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Carry On

Editors' Picks: Our Most Essential Travel Gear

From dry shampoos and water bottles to bandanas and carry-ons, here's what our staff won’t leave home without

Boarding a flight to your next adventure? Don't leave home without these essentials. (Mael BALLAND/Unsplash)
Photo: Mael BALLAND/Unsplash Carryon

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From dry shampoos and water bottles to bandanas and carry-ons, here's what our staff won’t leave home without

Finding the right travel gear is not only important, it’s extremely personal. Every traveler has different needs, not to mention wants, when they’re on the road. Some of us are minimalists and some want to pack the kitchen sink, so recommending the right bag or travel accessories can be hit or miss. That’s why we decided to cast a wide net and asked our well-traveled staff for their favorite pieces of gear, from backup batteries and dry shampoo to luggage for every kind of adventure.    

Accessories

portable
(Courtesy Anker)

Anker PowerCore 5000 ($22)

“I love this Anker charger. It’s small and has enough oomph to charge my iPhone fully when in a pinch and I’m stuck on an old plane with no power outlets or USB plugs.” Mary Turner, deputy editor

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gear
(Courtesy Hydro Flask)

Hydro Flask 32 Ounce Wide Mouth ($40)

“The best way to avoid a cold while traveling is to stay hydrated. That’s why I always bring this stainless-steel insulated bottle whenever I fly; it’s durable, pretty, keeps my drink hot or cold, and eliminates the need for single-use plastic.” Axie Navas, digital editorial director

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gear
(Couresy Sumcoo)

Sumcoo Pet Seat Cover with Hammock ($17)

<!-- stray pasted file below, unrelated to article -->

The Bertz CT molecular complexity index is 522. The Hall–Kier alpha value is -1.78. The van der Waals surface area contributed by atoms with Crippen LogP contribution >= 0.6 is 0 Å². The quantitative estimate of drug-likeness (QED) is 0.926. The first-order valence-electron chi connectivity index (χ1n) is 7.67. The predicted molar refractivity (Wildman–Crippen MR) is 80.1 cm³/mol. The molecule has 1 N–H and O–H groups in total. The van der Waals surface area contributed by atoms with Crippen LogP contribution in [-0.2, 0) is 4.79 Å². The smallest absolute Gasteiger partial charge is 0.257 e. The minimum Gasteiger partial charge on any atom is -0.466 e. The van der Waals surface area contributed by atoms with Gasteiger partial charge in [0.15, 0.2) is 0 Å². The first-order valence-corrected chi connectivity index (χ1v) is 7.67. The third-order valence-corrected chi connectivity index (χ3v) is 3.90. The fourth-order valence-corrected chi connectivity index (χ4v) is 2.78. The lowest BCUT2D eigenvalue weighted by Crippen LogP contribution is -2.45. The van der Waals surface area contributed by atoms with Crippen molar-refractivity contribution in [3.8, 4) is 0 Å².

This seat protector changed my road trips. It’s waterproof and easy to clean, which means I never worry when loading up my dogs, Ted and Stella, after a run or camping trip, no matter how muddy or dusty they are. It snaps in place and stays put better than any blanket or towel ever could. Most importantly, its hammock design means it can be snapped to the driver- and passanger-seat headrests to block access up front and keep my dogs in the back seat, where they won’t try to crawl on my lap or eat my snacks while I’m driving.” Abigail Wise, online managing editor

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gear
(Courtesy Aer)

Aer Travel Kit ($45)

“I spent a good chunk of time researching the perfect toiletry bag for my upcoming trip to Bali, and considered several cheaper alternatives, including this one from Muji. But after geeking out on this video review of Aer’s travel kit, I took the plunge, and I’m so happy I did. In addition to the burly, water-resistant ballistic nylon, the bag boasts premium zips with elegant-but-sturdy tabs. In addition to the roomy interior’s elastic organizers, there are a grand total of five pockets, including a genius exterior compartment that holds your toothbrush upright.” Jenny Earnest, audience development director

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gear
(Courtesy Lush)

Lush Karma Komba Shampoo Bar and Tin ($12 and $4)

“For me, this small puck is the epitome of multi-use grooming: just a few swipes is all it takes to produce a rich, conditioning lather for both hair and body, and the sturdy tin makes for zero-mess transport. The itch-soothing (and great-smelling) blend of orange, pine, and patchouli oils won’t parch your locks or your skin, meaning you can ditch the conditioner and lotion for a long weekend.” Aleta Burchyski, associate managing editor